From the monthly archives:

November 2009

“The God Abandons Antony” by C.P. Cavafy:

When suddenly, at midnight, you hear
an invisible procession going by
with exquisite music, voices,
don’t mourn your luck that’s failing now,
work gone wrong, your plans
all proving deceptive—don’t mourn them uselessly.
As one long prepared, and graced with courage,
say goodbye to her, the Alexandria that is leaving.
Above all, don’t fool yourself, don’t say
it was a dream, your ears deceived you:
don’t degrade yourself with empty hopes like these.
As one long prepared, and graced with courage,
as is right for you who were given this kind of city,
go firmly to the window
and listen with deep emotion, but not
with the whining, the pleas of a coward;
listen—your final delectation—to the voices,
to the exquisite music of that strange procession,
and say goodbye to her, to the Alexandria you are losing.

Some backstory from Roger Housden:

“In Plutarch’s version, the night before the city falls, Mark Antony hears an invisible troupe of musicians and singers leaving the city. At that moment he passes out, in the realization that the god Bacchus, his protector, and god of music, wine, and festivity, is deserting him, and that he, Antony, is destined to lose the city. Historically, Antony and Cleopatra, on realizing that all is lost, are said to have committed suicide rather than suffer defeat.”

Leonard Cohen also reinterpreted this poem in his song “Alexandra Leaving”.

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The FCC has conditioned us to hear prurience where a beep replaces…counting.

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Kate Monahan shares her experience with putting Carolyn See’s “charming note” idea into practice.

Quoting See:

“These notes are like paper airplanes sailing around the world, and they accomplish a number of things at once. They salute the writer (or editor or agent) in question. They say to him or her: Your work is good and admirable! You’re not laboring in a vacuum.  There are people out in the world who know what you do and respect it.”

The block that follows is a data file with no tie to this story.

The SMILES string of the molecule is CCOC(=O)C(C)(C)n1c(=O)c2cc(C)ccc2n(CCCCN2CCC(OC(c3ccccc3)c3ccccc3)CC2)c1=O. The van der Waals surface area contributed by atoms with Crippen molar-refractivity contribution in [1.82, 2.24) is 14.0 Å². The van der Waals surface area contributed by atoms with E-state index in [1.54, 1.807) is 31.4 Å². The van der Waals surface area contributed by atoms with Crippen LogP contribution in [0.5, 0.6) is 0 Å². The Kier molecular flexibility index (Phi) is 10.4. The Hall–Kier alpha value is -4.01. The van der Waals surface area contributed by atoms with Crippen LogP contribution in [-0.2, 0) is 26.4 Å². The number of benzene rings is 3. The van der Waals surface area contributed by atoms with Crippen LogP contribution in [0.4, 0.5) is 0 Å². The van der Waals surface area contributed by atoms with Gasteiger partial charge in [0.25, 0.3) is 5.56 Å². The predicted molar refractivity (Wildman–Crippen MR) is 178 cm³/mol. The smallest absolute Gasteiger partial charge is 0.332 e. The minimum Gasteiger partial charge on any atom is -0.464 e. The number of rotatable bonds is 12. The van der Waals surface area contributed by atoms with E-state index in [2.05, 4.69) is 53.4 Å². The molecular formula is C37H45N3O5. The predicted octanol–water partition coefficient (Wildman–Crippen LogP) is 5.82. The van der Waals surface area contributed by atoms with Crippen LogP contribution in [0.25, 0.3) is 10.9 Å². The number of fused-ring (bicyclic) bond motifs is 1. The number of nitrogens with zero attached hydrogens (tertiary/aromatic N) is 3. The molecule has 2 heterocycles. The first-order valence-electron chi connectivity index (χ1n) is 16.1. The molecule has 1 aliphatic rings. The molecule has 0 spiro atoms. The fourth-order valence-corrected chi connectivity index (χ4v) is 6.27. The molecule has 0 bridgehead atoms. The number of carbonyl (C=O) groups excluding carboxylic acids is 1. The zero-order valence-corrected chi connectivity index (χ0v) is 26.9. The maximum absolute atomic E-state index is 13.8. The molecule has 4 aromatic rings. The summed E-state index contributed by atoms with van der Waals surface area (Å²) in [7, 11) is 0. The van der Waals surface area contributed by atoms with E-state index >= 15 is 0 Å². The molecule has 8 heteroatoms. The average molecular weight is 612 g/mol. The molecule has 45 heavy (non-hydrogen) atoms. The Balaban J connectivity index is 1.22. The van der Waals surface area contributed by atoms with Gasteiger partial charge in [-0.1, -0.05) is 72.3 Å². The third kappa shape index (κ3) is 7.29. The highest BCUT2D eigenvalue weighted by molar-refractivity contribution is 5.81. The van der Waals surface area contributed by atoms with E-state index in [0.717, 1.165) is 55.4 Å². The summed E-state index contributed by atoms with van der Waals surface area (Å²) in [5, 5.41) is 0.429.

And:

“These are paper airplanes of affection.  They are the glue of human sweetness in literary society.”

Tip of the hat: Mark Levy

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A Happy Collision

November 25, 2009

in History,Image

CERN flipped the switch again on the Large Hadron Collider, two proton beams sped towards each other — a crash, then sub-atomic shrapnel.

And a roomful of people experience a moment of joy that’s been 14 years in the making:

LHC Scientists: Professional Ecstasy

LHC Scientists: Professional Ecstasy

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Breaking the Log Jam

November 25, 2009

in Adaptation,Process

Yoinks! I have 80+ possible items in the queue for publishing on this scrapbook, but I’ve been so busy with other projects I haven’t taken the time to edit and post them.

Here’s the good news: not only am I going to get caught up, but I’m going to pre-schedule at least two or three items a week so there’s bit more consistency in the publishing schedule in the future. I hope…

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From My Muse, My Self by Hazel Dooney:

“I am still both artist and muse. Because of my feminist upbringing, I used to interpret the role of muse with scepticism. It was, I used to think, related to looks, not intellect, and so inevitably ephemeral and ultimately destroyed by time.

Now I’m not so sure. In the muse that is myself, I am only just beginning to penetrate layers of 20-something years of tightly woven emotional, psychological and intellectual fabric that are enriched, not eroded, by the slow decay of the physical self.”

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